Speed camera analysis thwarted by driver privacy law

Here's a recipe for systematically fact-checking the accuracy of speed camera tickets, at least in Baltimore City where the time stamps on citation photos go to the thousandth of a second:

Take a random sample of tickets. Use the two time-stamped photos on each one to physically measure the distance traveled so as to calculate the vehicle's actual speed. Then compare that to the alleged speed listed on the ticket. Repeat.

The Sun has employed this method to document erroneous readings at seven city speed cameras. But we've relied on people to send us their own tickets, and Maryland law largely bars the government itself from releasing the photos it uses to claim that a motorist broke the law. Without that key ingredient — the random sample of tickets — there's no way to do a large-scale, independent analysis.

The restriction, on the books since the 1990s and first applied to toll booth cameras, is meant to protect drivers' privacy, said Del. Sandy Rosenberg, who pushed for the provision. "You have a reasonable expectation of privacy about where you were at a certain time," he said. Among the few allowed to receive the photos, which show the back of the vehicle and its license plate, are the owner, the owner's lawyer and police.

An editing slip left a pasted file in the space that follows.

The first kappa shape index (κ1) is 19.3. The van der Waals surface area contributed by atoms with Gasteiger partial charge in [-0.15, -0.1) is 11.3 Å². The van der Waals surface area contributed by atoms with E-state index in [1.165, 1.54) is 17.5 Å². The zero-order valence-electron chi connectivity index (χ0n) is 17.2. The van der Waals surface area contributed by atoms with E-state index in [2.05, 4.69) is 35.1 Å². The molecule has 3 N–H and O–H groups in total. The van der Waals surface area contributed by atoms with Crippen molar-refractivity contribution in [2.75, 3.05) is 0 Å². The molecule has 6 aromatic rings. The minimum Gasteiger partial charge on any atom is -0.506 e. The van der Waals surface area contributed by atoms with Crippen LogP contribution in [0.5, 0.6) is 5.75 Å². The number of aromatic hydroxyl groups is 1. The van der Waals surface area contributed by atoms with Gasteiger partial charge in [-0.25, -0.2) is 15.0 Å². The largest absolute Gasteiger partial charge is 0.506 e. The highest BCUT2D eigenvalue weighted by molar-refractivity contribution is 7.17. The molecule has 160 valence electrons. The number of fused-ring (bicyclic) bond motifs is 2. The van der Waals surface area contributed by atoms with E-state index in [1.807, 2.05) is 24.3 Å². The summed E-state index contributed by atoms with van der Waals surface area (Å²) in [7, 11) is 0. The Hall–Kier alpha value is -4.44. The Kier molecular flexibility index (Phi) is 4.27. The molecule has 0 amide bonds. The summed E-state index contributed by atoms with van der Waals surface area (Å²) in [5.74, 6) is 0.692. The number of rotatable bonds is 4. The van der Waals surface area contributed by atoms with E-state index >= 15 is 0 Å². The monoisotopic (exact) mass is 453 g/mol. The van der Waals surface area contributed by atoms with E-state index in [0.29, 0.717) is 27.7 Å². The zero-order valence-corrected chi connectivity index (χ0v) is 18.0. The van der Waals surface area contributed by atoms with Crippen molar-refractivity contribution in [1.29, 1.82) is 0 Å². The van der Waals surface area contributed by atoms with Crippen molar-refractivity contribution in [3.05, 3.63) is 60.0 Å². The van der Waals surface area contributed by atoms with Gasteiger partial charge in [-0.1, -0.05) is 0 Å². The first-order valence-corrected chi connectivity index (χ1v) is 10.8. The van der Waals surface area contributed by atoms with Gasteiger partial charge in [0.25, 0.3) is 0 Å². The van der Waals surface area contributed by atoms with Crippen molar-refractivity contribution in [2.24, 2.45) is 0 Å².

Rosenberg, a Baltimore Democrat, invoked stalking fears, saying drivers' whereabouts at a given time shouldn't be knowable to people who don't have their "best interests at heart." But he says he never meant to thwart outside reviews of speed camera systems. If there's a way to make that possible and still protect privacy, he said, "I'm willing to see how we can address that."

Although there's generally no expectation of privacy in public, five Supreme Court justices indicated in a January ruling that there may be one when the government amasses loads of information about someone, said University of Maryland law professor Danielle Citron, who studies privacy issues.

Citron lauded state lawmakers for walling off the photos from public view because she said multiple tickets could reveal a person's travel patterns that could, in turn, aid a stalker. But she called the state law too restrictive and said that "there should be exceptions to interrogate systems to make sure they are accurate."

Scott Calvert

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